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CecilZephyr
05-27-2008, 11:24 AM
"This world of ours is not as it seems:
The monsters are real,
But they're not in your dreams.
Learn what you can from the beasts you defeat,
You'll need it for some of the people you'll meet."
- Goodnight Dragonslayer, by Voltaire

(I'm a long time gamer, but never played World of Warcraft, so I need some advice)

What if a new WoW campaign made the economy of Azeroth subject to a central banking cartel? Gold would be replaced with bills of credit and virtual economic turmoil would befall its citizens until the cartel was routed from the land.

It would serve as a microcosm for the world's younger audiences to see what happens when unsound economic principles are practiced.

Now, my understanding of banks and currency in WoW is:

Gold, silver, and copper are the precious metals used in currency.
Currency takes up no space in an inventory and there is no monetary penalty for death, making its placement in the many banks moot.
Banks instead store items.


So, I'm not certain how it'd be done, maybe:

Due to a new expansion gold would take up space in an inventory, unless it was converted to bills, so people would put gold in banks, then it'd be outlawed to own, etc. Y'know, like history.
Or something more sinister like a banking class comes in and starts loaning very unsound loans.


Any ideas on how it could be implemented?

I think Blizzard would have to get behind it, which would be both awesome and difficult: If Ron Paul is right, and we are heading for an unprecedented economic downturn, our campaign will reign in to our cause more powerful and genuinely good American-born companies like Google, Pixar, and (even) Blizzard to help return our nation to sanity. But it is a worldwide game and a worldwide problem.

Thoughts?

The Economics of World of Warcraft (http://www.lewrockwell.com/orig7/villacampa1.html) on Lew Rockwell
WoW Wiki: Banking (http://www.worldofwar.net/wiki/Banking)

OptionsTrader
05-27-2008, 11:29 AM
Online games would be an interesting test-bed for alternate forms of economies. I am not sure how a hard money system would be developed however since money "drops out of thin air" when a mob is killed.

micahnelson
05-27-2008, 11:53 AM
You can emulate a world of warcraft server. If it was designed simply to simulate an economy, and not for some of the higher end functions, it would be pretty simply to maintain. Check out "Wow Emulation".

Many real world scenarios have been demonstrated in WoW.

For instance, when the Zul'Gurub instance was created the final boss fight involved becoming infected with a disease so when the boss drained your life, he took damage. People began getting infected, then using the heartstone (an item that allows a player to instantly transport to a chosen home location) to appear in capital cities. The disease spread. Population centers were targeted, and because all major functions only took place in capital cities, the servers had to be reset. This caught the FBI's attention, they have studied the behavior used by virtual bio terrorists.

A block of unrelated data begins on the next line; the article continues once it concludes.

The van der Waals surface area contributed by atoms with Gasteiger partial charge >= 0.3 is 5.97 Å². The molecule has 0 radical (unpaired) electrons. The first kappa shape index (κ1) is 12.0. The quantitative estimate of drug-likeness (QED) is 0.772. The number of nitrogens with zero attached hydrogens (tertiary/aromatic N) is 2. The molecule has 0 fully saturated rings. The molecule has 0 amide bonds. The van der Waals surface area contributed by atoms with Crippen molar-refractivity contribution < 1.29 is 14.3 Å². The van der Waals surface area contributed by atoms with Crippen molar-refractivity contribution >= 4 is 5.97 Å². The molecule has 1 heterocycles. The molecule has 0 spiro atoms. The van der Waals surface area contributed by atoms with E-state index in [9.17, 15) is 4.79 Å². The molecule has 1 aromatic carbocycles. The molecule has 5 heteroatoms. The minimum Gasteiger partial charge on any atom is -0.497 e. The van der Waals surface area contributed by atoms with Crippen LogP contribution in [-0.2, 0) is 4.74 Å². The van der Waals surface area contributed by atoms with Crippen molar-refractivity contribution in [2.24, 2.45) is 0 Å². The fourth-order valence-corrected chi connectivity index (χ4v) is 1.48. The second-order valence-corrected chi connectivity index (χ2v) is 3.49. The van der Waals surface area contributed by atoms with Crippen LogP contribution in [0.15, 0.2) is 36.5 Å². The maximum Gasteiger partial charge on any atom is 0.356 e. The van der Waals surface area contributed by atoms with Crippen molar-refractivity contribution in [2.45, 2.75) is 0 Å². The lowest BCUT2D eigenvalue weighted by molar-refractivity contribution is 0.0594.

Each account can have several characters in each realm. If your characters are on the same realm, and the same faction, they can mail each other. It is very easy for a high level character to obtain gold. Brand new players do not have much gold. Additional characters of high level players have access to thousands of gold. This puts low level items at prices well beyond what a new player at that level could afford. However, the prices for raw materials (minerals, stones, plants, animal leathers, etc) has skyrocketed as higher level players have the money to spend on practicing new professions. Thus, if a new player wants to earn money they are being forced into service based professions. They do the mining, skinning, and herb picking for the "upper class".

I should probably write an article on it, but I'm not sure anyone would read it. Its kind of geeky stuff, but gets a peek into economics in a fishbowl.

OptionsTrader
05-27-2008, 11:57 AM
If money is created when selling loot to a vendor and money is dropped from things that you kill, how can there ever been a hard-money like gold standard in an MMO? You almost need a centrally planned economy in order to have the right amount of money sinks to make money disappear (buying craftable components) etc otherwise you would have runaway inflation from money farming.

Kludge
05-27-2008, 01:50 PM
This would require extensive coding to try and emulate a central bank and would provide a disservice to its players.

You could start a central bank for poorer but reputable guilds to use and charge them weekly interest if you truly wanted to, but most established servers' guilds have too much gold then they know what to do with.

On a related note, did anyone hear about the leader of Nihilum jumping off his balcony because he didn't get a world-first raid kill?

lol.

yongrel
05-27-2008, 01:53 PM
I was going to make a snarky comment about the market of WoW being subject to the ignorant whims of 12 year olds, but then I realized that wouldn't be much different from the real world.